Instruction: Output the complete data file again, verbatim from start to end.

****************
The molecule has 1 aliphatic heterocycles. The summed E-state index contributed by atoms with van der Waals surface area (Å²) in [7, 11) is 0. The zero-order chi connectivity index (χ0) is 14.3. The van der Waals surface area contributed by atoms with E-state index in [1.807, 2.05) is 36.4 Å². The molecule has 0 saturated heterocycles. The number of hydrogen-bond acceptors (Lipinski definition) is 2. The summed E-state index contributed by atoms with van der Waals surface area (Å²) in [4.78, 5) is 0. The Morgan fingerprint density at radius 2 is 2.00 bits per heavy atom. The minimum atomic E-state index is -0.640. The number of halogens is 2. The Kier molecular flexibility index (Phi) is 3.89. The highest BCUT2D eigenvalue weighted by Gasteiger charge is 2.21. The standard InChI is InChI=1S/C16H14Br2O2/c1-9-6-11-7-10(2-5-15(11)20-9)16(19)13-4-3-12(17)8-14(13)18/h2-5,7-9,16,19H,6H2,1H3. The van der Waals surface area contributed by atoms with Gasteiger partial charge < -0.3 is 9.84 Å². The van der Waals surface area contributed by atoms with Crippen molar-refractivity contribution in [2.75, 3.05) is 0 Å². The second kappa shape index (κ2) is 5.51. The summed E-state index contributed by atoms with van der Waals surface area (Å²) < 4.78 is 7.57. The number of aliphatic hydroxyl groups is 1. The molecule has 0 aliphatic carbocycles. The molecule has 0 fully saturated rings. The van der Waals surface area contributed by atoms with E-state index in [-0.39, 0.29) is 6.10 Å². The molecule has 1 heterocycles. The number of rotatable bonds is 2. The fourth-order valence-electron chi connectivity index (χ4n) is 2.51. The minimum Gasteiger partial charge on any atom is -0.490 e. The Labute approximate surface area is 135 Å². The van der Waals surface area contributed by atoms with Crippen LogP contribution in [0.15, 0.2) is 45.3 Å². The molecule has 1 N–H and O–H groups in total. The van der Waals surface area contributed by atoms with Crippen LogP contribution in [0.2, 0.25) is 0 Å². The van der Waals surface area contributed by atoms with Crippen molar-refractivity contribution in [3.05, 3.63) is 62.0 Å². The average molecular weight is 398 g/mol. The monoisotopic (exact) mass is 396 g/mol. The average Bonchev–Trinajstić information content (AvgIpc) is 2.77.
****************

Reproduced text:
The molecule has 1 aliphatic heterocycles. The summed E-state index contributed by atoms with van der Waals surface area (Å²) in [7, 11) is 0. The zero-order chi connectivity index (χ0) is 14.3. The van der Waals surface area contributed by atoms with E-state index in [1.807, 2.05) is 36.4 Å². The molecule has 0 saturated heterocycles. The number of hydrogen-bond acceptors (Lipinski definition) is 2. The summed E-state index contributed by atoms with van der Waals surface area (Å²) in [4.78, 5) is 0. The Morgan fingerprint density at radius 2 is 2.00 bits per heavy atom. The minimum atomic E-state index is -0.640. The number of halogens is 2. The Kier molecular flexibility index (Phi) is 3.89. The highest BCUT2D eigenvalue weighted by Gasteiger charge is 2.21. The standard InChI is InChI=1S/C16H14Br2O2/c1-9-6-11-7-10(2-5-15(11)20-9)16(19)13-4-3-12(17)8-14(13)18/h2-5,7-9,16,19H,6H2,1H3. The van der Waals surface area contributed by atoms with Gasteiger partial charge < -0.3 is 9.84 Å². The van der Waals surface area contributed by atoms with Crippen molar-refractivity contribution in [2.75, 3.05) is 0 Å². The second kappa shape index (κ2) is 5.51. The summed E-state index contributed by atoms with van der Waals surface area (Å²) < 4.78 is 7.57. The number of aliphatic hydroxyl groups is 1. The molecule has 0 aliphatic carbocycles. The molecule has 0 fully saturated rings. The van der Waals surface area contributed by atoms with E-state index in [-0.39, 0.29) is 6.10 Å². The molecule has 1 heterocycles. The number of rotatable bonds is 2. The fourth-order valence-electron chi connectivity index (χ4n) is 2.51. The minimum Gasteiger partial charge on any atom is -0.490 e. The Labute approximate surface area is 135 Å². The van der Waals surface area contributed by atoms with Crippen LogP contribution in [0.15, 0.2) is 45.3 Å². The molecule has 1 N–H and O–H groups in total. The van der Waals surface area contributed by atoms with Crippen LogP contribution in [0.2, 0.25) is 0 Å². The van der Waals surface area contributed by atoms with Crippen molar-refractivity contribution in [3.05, 3.63) is 62.0 Å². The average molecular weight is 398 g/mol. The monoisotopic (exact) mass is 396 g/mol. The average Bonchev–Trinajstić information content (AvgIpc) is 2.77.